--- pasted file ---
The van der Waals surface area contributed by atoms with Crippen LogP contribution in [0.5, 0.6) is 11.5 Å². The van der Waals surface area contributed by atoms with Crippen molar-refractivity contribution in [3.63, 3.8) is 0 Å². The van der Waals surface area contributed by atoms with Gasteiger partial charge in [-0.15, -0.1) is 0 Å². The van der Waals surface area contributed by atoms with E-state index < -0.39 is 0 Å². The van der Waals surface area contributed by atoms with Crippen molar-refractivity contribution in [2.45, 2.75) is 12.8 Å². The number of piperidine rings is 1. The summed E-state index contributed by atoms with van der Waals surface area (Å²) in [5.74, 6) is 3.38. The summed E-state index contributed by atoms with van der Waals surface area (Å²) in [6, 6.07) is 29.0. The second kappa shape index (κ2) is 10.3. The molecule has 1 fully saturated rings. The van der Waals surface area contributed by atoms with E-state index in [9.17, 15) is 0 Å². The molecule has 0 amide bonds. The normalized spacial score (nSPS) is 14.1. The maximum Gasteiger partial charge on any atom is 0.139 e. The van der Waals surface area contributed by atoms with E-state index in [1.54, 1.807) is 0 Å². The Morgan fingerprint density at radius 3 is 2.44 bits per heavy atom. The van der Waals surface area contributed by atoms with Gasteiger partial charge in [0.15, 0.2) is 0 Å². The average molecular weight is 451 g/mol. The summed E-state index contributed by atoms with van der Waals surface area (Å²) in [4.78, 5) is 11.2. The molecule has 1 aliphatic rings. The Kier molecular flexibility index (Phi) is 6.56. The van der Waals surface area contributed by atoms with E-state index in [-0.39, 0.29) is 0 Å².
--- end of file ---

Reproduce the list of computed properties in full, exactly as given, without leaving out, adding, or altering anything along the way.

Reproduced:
The van der Waals surface area contributed by atoms with Crippen LogP contribution in [0.5, 0.6) is 11.5 Å². The van der Waals surface area contributed by atoms with Crippen molar-refractivity contribution in [3.63, 3.8) is 0 Å². The van der Waals surface area contributed by atoms with Gasteiger partial charge in [-0.15, -0.1) is 0 Å². The van der Waals surface area contributed by atoms with E-state index < -0.39 is 0 Å². The van der Waals surface area contributed by atoms with Crippen molar-refractivity contribution in [2.45, 2.75) is 12.8 Å². The number of piperidine rings is 1. The summed E-state index contributed by atoms with van der Waals surface area (Å²) in [5.74, 6) is 3.38. The summed E-state index contributed by atoms with van der Waals surface area (Å²) in [6, 6.07) is 29.0. The second kappa shape index (κ2) is 10.3. The molecule has 1 fully saturated rings. The van der Waals surface area contributed by atoms with E-state index in [9.17, 15) is 0 Å². The molecule has 0 amide bonds. The normalized spacial score (nSPS) is 14.1. The maximum Gasteiger partial charge on any atom is 0.139 e. The van der Waals surface area contributed by atoms with E-state index in [1.54, 1.807) is 0 Å². The Morgan fingerprint density at radius 3 is 2.44 bits per heavy atom. The van der Waals surface area contributed by atoms with Gasteiger partial charge in [0.15, 0.2) is 0 Å². The average molecular weight is 451 g/mol. The summed E-state index contributed by atoms with van der Waals surface area (Å²) in [4.78, 5) is 11.2. The molecule has 1 aliphatic rings. The Kier molecular flexibility index (Phi) is 6.56. The van der Waals surface area contributed by atoms with E-state index in [-0.39, 0.29) is 0 Å².